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Tampa CEO accused of utilizing startup funds on escorts, journeys and strip membership visits

TAMPA – The CEO of a medical technology startup is accused of misusing more than $ 400,000 in corporate funds for escorts, strip clubs, and personal gifts of gifts to Uber Eats. This emerges from a lawsuit filed by one of the company’s minority shareholders.

Ecover Global, which runs an app that doctors use to share pre- and post-surgery messages with patients, was accepted into a mentoring program by the nonprofit startup Tampa Bay Wave last year. The 28-year-old CEO Raymond “Ben” Sever was looking for funding for investors earlier this year. During a pitch night hosted by Tampa Bay Wave in January, he announced to potential investors that the company had already raised $ 700,000 and was valued at $ 35 million.

Sever’s former best friend and business partner Brandon Bowen, 28, filed a lawsuit late last month alleging the CEO misused hundreds of thousands of dollars from June 2019 to June 2020.

“Sever used Ecover as his personal piggy bank to make a living from,” Bowen wrote to the Board of Directors in June.

Bowen, the former vice president of Ecover, encouraged board members to look into Sever’s spending habits, which according to legal proceedings the board never did. Bowen, who has a 10 percent stake in the company, has made it his business to open an investigation with a lawyer, the lawsuit said.

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Bowen’s attorney declined to speak on behalf of his client when he was reached by a reporter. A Tampa Bay Wave spokesman said the company had completed its accelerator program and no longer had direct links with the nonprofit.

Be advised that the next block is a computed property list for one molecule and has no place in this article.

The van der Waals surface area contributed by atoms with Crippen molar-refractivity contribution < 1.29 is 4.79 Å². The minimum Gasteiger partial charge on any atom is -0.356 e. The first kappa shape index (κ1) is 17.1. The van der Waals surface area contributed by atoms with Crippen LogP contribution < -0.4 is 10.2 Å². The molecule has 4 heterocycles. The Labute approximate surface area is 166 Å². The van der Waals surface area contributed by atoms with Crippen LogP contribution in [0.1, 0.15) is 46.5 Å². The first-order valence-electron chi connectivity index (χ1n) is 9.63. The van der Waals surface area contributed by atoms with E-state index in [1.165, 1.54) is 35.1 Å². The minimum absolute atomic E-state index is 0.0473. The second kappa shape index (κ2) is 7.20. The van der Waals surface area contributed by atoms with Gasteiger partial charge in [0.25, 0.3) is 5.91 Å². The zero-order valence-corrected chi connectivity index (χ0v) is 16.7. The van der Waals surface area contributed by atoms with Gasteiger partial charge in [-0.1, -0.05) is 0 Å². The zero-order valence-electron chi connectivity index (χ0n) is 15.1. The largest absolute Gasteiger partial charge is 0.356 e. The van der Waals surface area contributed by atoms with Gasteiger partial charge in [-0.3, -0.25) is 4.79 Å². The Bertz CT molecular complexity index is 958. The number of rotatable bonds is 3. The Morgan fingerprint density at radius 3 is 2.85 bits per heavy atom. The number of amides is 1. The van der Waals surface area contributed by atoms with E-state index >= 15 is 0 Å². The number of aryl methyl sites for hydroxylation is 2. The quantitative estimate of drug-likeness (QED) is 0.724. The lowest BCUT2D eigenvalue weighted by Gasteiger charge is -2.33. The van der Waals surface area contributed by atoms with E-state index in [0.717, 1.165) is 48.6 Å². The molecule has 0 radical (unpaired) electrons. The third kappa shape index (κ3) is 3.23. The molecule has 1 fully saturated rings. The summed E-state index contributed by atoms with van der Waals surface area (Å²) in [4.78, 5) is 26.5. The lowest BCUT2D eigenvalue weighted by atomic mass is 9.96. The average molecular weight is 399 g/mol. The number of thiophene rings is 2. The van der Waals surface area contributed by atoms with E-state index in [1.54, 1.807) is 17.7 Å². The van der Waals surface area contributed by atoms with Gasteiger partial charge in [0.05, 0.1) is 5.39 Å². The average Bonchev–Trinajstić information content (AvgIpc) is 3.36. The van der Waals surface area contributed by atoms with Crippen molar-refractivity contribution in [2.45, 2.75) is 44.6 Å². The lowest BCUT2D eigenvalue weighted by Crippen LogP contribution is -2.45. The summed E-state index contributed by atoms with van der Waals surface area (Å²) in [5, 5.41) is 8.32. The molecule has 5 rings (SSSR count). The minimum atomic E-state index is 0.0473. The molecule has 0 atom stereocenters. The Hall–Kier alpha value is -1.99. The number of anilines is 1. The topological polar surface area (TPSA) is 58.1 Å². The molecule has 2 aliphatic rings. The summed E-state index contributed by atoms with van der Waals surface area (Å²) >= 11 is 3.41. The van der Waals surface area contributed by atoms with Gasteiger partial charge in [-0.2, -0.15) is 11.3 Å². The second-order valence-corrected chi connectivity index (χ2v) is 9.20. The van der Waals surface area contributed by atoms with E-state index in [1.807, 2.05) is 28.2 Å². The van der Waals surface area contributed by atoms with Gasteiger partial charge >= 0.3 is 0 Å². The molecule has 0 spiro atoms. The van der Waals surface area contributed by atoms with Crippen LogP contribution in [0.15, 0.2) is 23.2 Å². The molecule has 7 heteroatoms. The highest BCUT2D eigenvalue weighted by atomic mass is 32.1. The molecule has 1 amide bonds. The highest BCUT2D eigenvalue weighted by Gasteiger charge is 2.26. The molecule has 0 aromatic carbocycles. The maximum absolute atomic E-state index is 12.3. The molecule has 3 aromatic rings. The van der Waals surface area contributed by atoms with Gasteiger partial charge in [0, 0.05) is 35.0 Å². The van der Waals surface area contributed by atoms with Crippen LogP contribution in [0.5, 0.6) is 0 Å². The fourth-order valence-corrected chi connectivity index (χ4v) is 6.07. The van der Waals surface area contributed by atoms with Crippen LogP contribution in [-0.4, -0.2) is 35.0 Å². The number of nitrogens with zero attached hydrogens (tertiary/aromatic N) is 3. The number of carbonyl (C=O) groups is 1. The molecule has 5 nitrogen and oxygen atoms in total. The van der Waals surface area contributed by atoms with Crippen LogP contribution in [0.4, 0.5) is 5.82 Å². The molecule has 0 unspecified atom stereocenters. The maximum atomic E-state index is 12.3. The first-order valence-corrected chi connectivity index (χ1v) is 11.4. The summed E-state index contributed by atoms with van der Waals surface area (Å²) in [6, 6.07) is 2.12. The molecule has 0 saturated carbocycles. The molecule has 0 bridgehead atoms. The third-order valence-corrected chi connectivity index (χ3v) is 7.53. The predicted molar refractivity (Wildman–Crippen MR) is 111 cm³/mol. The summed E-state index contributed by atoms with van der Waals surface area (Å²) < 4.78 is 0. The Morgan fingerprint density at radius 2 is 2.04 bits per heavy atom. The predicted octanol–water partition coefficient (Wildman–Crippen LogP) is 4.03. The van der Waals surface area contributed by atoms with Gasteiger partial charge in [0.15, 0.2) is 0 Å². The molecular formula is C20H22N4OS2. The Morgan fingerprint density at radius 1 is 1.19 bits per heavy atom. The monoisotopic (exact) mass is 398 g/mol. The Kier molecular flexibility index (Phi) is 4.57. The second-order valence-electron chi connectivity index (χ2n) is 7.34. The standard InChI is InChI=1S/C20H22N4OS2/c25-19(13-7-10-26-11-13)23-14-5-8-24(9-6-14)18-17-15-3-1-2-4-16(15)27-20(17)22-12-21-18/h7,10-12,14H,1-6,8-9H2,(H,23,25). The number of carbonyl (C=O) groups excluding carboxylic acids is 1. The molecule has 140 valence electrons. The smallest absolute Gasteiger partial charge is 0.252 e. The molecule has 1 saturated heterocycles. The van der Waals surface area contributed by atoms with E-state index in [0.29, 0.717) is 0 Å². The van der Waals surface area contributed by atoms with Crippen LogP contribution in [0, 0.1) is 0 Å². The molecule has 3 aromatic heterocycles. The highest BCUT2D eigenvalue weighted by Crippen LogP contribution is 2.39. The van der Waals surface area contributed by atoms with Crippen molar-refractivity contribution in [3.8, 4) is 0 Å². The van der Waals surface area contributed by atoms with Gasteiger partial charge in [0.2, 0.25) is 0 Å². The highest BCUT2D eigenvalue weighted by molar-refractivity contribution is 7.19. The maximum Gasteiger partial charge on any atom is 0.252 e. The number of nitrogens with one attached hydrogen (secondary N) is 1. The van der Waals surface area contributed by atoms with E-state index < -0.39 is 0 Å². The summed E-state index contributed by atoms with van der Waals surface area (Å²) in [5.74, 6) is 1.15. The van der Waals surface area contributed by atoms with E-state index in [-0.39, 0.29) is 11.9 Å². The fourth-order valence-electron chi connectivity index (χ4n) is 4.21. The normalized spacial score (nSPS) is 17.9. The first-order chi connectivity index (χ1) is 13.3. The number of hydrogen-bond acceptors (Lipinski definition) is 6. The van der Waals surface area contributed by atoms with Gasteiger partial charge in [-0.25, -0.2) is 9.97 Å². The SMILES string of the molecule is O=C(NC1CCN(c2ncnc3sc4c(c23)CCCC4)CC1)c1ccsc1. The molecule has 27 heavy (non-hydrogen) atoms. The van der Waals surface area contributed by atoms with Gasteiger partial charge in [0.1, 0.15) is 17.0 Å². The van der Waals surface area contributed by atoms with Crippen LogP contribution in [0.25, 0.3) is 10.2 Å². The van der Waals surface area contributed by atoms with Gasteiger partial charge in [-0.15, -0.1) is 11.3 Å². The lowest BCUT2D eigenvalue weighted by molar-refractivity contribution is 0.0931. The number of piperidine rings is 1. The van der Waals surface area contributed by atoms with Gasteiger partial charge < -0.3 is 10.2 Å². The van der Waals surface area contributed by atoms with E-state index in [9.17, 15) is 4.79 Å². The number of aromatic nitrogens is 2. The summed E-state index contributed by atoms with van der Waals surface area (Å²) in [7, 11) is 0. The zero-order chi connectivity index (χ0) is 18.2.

“Ecover’s corporate values ​​are above all important,” Sever’s attorney Sarah Glaser said in a statement. “You have full faith in the court system and look forward to the truth that comes out in court.”

The lawsuit – one of two Bowen filed against Sever – says the two were blown up in May. Bowen says he confronted Sever about his spending habits. The next day, the lawsuit said Bowen left the company.

Bowen’s lawsuit contains a number of expense reports and text messages that Sever said depicts the startup’s regular misuse of funds, such as:

  • Almost $ 30,000 was paid to nine different women, including one that received a total of $ 12,000
  • $ 17,000 value of ATM withdrawals used to cover alcohol and visits to Thee Dollhouse Strip Club
  • More than $ 12,000 went into his personal rent
  • $ 64,000 in off-company spending, including thousands for Uber, Uber Eats, Postmates, and Lyft
  • More than $ 5,000 was used to buy gifts for family members

Bowen is suing for more than $ 400,000 in damages on behalf of minority shareholders in the company. Sever has an 80 percent stake in the company, according to the lawsuit.

Bowen wrote in his letter to the board that he believed the transaction records he received showed only a “small portion of Sever’s wrongdoing”.

Sever recently joined the Board of Directors of the AdventHealth Carrollwood Foundation and markets himself as an industry disruptor providing public speaking, performance coaching, and advice to new businesses.

Ecover announced its advisory board in July, which includes a Tampa Bay Wave cohort leader and a Harvard researcher.

Editor’s Note: This story has been updated to reflect Tampa Bay’s Wave relationship with Ecover.

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